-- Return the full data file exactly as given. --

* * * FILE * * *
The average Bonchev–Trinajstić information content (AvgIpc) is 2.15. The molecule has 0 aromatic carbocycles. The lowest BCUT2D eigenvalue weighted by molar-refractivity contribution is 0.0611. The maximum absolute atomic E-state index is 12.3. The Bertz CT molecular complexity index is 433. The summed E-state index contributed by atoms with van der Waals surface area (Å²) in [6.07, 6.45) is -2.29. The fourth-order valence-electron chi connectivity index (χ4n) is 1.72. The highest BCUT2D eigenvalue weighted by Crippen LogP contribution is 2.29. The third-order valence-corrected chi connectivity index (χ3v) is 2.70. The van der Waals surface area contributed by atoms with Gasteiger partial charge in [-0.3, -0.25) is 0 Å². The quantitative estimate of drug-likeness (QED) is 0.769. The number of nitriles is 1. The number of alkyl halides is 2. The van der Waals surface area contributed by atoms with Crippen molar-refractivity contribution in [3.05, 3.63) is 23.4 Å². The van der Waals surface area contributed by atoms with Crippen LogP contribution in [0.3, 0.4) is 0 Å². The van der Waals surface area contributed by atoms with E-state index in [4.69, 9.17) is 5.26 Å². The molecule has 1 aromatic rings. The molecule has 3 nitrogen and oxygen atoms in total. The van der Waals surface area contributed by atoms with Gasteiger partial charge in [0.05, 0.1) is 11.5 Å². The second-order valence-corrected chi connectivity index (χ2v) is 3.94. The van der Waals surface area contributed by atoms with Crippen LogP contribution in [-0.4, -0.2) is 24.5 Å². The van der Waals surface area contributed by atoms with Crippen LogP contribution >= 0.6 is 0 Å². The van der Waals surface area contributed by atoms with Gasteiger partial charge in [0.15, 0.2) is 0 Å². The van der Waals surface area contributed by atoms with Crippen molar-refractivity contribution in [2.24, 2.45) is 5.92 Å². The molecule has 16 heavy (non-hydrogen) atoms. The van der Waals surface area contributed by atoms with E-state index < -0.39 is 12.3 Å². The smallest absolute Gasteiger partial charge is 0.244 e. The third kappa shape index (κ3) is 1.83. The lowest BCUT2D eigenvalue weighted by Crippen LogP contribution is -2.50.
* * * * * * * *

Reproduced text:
The average Bonchev–Trinajstić information content (AvgIpc) is 2.15. The molecule has 0 aromatic carbocycles. The lowest BCUT2D eigenvalue weighted by molar-refractivity contribution is 0.0611. The maximum absolute atomic E-state index is 12.3. The Bertz CT molecular complexity index is 433. The summed E-state index contributed by atoms with van der Waals surface area (Å²) in [6.07, 6.45) is -2.29. The fourth-order valence-electron chi connectivity index (χ4n) is 1.72. The highest BCUT2D eigenvalue weighted by Crippen LogP contribution is 2.29. The third-order valence-corrected chi connectivity index (χ3v) is 2.70. The van der Waals surface area contributed by atoms with Gasteiger partial charge in [-0.3, -0.25) is 0 Å². The quantitative estimate of drug-likeness (QED) is 0.769. The number of nitriles is 1. The number of alkyl halides is 2. The van der Waals surface area contributed by atoms with Crippen molar-refractivity contribution in [3.05, 3.63) is 23.4 Å². The van der Waals surface area contributed by atoms with Crippen LogP contribution in [0.3, 0.4) is 0 Å². The van der Waals surface area contributed by atoms with E-state index in [4.69, 9.17) is 5.26 Å². The molecule has 1 aromatic rings. The molecule has 3 nitrogen and oxygen atoms in total. The van der Waals surface area contributed by atoms with Gasteiger partial charge in [0.05, 0.1) is 11.5 Å². The second-order valence-corrected chi connectivity index (χ2v) is 3.94. The van der Waals surface area contributed by atoms with Crippen LogP contribution in [-0.4, -0.2) is 24.5 Å². The van der Waals surface area contributed by atoms with Crippen LogP contribution >= 0.6 is 0 Å². The van der Waals surface area contributed by atoms with Gasteiger partial charge in [0.15, 0.2) is 0 Å². The van der Waals surface area contributed by atoms with Crippen molar-refractivity contribution in [2.24, 2.45) is 5.92 Å². The molecule has 16 heavy (non-hydrogen) atoms. The van der Waals surface area contributed by atoms with E-state index < -0.39 is 12.3 Å². The smallest absolute Gasteiger partial charge is 0.244 e. The third kappa shape index (κ3) is 1.83. The lowest BCUT2D eigenvalue weighted by Crippen LogP contribution is -2.50.